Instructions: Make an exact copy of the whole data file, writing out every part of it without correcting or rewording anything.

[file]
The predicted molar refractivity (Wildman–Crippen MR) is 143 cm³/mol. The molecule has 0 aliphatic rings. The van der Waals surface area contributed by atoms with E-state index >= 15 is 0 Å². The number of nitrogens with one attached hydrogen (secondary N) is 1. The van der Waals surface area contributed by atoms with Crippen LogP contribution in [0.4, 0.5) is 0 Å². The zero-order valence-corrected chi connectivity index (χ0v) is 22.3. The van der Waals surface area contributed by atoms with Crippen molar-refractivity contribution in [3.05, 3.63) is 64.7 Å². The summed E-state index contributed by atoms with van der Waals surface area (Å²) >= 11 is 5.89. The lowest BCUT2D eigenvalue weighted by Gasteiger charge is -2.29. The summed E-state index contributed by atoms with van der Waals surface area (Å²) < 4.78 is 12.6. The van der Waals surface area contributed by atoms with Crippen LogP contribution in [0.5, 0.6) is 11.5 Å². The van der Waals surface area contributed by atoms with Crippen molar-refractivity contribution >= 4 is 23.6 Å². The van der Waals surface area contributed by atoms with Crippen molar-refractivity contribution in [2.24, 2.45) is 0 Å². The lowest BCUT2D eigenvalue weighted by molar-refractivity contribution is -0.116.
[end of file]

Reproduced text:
The predicted molar refractivity (Wildman–Crippen MR) is 143 cm³/mol. The molecule has 0 aliphatic rings. The van der Waals surface area contributed by atoms with E-state index >= 15 is 0 Å². The number of nitrogens with one attached hydrogen (secondary N) is 1. The van der Waals surface area contributed by atoms with Crippen LogP contribution in [0.4, 0.5) is 0 Å². The zero-order valence-corrected chi connectivity index (χ0v) is 22.3. The van der Waals surface area contributed by atoms with Crippen molar-refractivity contribution in [3.05, 3.63) is 64.7 Å². The summed E-state index contributed by atoms with van der Waals surface area (Å²) >= 11 is 5.89. The lowest BCUT2D eigenvalue weighted by Gasteiger charge is -2.29. The summed E-state index contributed by atoms with van der Waals surface area (Å²) < 4.78 is 12.6. The van der Waals surface area contributed by atoms with Crippen LogP contribution in [0.5, 0.6) is 11.5 Å². The van der Waals surface area contributed by atoms with Crippen molar-refractivity contribution >= 4 is 23.6 Å². The van der Waals surface area contributed by atoms with Crippen molar-refractivity contribution in [2.24, 2.45) is 0 Å². The lowest BCUT2D eigenvalue weighted by molar-refractivity contribution is -0.116.